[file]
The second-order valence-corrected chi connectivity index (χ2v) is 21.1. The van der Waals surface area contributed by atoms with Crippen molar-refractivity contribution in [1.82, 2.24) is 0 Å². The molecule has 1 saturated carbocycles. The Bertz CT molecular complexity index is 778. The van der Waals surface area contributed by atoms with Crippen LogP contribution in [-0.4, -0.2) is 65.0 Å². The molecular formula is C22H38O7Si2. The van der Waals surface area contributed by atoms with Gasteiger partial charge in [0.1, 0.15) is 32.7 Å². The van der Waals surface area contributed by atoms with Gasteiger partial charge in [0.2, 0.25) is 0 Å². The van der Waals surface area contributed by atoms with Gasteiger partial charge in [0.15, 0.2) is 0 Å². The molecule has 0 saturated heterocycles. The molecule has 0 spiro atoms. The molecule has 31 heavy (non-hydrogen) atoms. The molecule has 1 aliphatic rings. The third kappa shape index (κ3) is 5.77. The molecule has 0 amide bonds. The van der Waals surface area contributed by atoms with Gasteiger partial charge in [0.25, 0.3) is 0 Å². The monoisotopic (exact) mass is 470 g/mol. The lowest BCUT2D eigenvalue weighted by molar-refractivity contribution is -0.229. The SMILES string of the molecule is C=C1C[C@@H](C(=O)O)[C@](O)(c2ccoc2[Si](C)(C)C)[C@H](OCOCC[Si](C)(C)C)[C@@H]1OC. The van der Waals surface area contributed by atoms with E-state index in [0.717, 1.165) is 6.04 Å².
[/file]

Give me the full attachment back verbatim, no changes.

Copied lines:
The second-order valence-corrected chi connectivity index (χ2v) is 21.1. The van der Waals surface area contributed by atoms with Crippen molar-refractivity contribution in [1.82, 2.24) is 0 Å². The molecule has 1 saturated carbocycles. The Bertz CT molecular complexity index is 778. The van der Waals surface area contributed by atoms with Crippen LogP contribution in [-0.4, -0.2) is 65.0 Å². The molecular formula is C22H38O7Si2. The van der Waals surface area contributed by atoms with Gasteiger partial charge in [0.1, 0.15) is 32.7 Å². The van der Waals surface area contributed by atoms with Gasteiger partial charge in [0.2, 0.25) is 0 Å². The van der Waals surface area contributed by atoms with Gasteiger partial charge in [0.15, 0.2) is 0 Å². The molecule has 0 saturated heterocycles. The molecule has 0 spiro atoms. The molecule has 31 heavy (non-hydrogen) atoms. The molecule has 1 aliphatic rings. The third kappa shape index (κ3) is 5.77. The molecule has 0 amide bonds. The van der Waals surface area contributed by atoms with Gasteiger partial charge in [0.25, 0.3) is 0 Å². The monoisotopic (exact) mass is 470 g/mol. The lowest BCUT2D eigenvalue weighted by molar-refractivity contribution is -0.229. The SMILES string of the molecule is C=C1C[C@@H](C(=O)O)[C@](O)(c2ccoc2[Si](C)(C)C)[C@H](OCOCC[Si](C)(C)C)[C@@H]1OC. The van der Waals surface area contributed by atoms with E-state index in [0.717, 1.165) is 6.04 Å².